If your thyroid cancer comes back (recurs) after you finish your original treatment, the treatment for the recurrence will depend on where the cancer comes back, the type of cancer you have, the treatment you had before, and your overall health.
If you did not have your thyroid removed when you received your treatment for cancer the first time, you might be treated with a total thyroidectomy.
- Total thyroidectomy - The surgeon removes the entire thyroid, and sometimes nearby lymph nodes, through an incision in the neck. In some rare cases, the surgeon also takes out other tissues in the neck that have been affected by the cancer.
If you already had a thyroidectomy, the doctor might do surgery to remove any cancer that you have still have.
Other treatment options are radioactive iodine and external beam radiation therapy.Radioactive iodine treatment can destroy cancer cells not removed by surgery and those that have spread beyond the thyroid.
- Radioactive iodine (radioiodine) - Radioiodine can destroy the rest of the thyroid gland and thyroid cancer (if the cancer takes up iodine) without affecting the rest of your body. Radioiodine is usually given as a capsule or in liquid form about 6 weeks after surgery. If you receive the usual dose, you will probably stay in the hospital for about 2 or 3 days while you are treated. If you receive a small dose, you will probably not have to stay in the hospital.
External beam radiation therapy uses high-energy x-rays or other types of radiation to kill cancer cells.
- External beam radiation therapy (EBRT) - Radiation from a high-energy x-ray machine (linear accelerator) outside the body is focused on the cancer cells. Most people are treated with EBRT for a few minutes 5 days a week for a few weeks or months as an outpatient.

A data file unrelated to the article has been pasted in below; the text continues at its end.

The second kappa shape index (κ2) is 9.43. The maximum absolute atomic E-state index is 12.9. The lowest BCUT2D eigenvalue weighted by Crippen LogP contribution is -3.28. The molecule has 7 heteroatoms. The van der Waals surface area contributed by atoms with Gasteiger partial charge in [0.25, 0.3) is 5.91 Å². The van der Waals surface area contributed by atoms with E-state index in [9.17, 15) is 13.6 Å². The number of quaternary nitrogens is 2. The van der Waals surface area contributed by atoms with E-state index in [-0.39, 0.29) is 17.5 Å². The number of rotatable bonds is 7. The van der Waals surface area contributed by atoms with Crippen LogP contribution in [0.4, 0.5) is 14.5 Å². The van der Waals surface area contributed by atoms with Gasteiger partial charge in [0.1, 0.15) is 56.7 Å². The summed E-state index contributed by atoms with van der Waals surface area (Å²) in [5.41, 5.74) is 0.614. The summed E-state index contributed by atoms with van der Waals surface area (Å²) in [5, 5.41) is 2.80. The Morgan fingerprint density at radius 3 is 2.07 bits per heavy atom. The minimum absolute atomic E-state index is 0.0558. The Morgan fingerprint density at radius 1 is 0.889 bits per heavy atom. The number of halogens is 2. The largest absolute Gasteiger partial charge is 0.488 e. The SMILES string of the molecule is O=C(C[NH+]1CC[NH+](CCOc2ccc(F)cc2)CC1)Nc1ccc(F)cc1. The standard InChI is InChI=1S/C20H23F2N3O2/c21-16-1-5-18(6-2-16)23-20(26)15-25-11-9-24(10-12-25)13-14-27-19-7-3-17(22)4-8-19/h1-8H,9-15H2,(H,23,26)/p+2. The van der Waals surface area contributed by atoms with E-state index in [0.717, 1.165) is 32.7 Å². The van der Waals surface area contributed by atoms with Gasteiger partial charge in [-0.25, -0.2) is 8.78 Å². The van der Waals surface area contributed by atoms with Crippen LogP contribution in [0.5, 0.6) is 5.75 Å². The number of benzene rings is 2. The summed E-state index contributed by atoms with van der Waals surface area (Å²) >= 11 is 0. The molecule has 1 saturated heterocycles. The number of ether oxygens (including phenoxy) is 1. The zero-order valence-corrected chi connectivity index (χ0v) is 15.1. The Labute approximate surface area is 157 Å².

Your doctor might also recommend chemotherapy, possibly in combination with radiation therapy. Chemotherapy drugs are used to kill cancer cells. Although there is no standard chemotherapy or combination of chemotherapy drugs, the following chemotherapies (alone or in combination) are sometimes used to treat recurrent thyroid cancer:
- Adriamycin® (doxorubicin) - Doxorubicin hydrochloride belongs to the group of chemotherapy drugs known as anthracycline antibiotics. Doxorubicin stops the growth of cancer cells, which kills them. This drug is given by a shot in a vein over about 15 minutes. The dose and how often you get the medicine depend on your size, your blood counts, how well your liver works, and the type of cancer being treated. Your blood counts will be checked before each treatment; if they are too low, your treatment will be delayed.
- Blenoxane ® (bleomycin) - Bleomycin belongs to the group of chemotherapy drugs known as antibiotics. Bleomycin interferes with cell division, which destroys the cells. Bleomycin is given by a shot into a vein, either over 10 minutes or as a continuous infusion for 24 hours, or as a shot into the muscle or under the skin. The dose is based on your size.
- Platinol® (cisplatin) - Cisplatin is a platinum compound chemotherapy drug that acts like an alkylating agent. It stops cancer cells from growing, which kills them. Cisplatin is given by an injection into the vein over at least 1 hour. Your dose depends upon the type of cancer you have, your size, and how well your kidneys work.
This content has been reviewed and approved by Myo Thant, MD.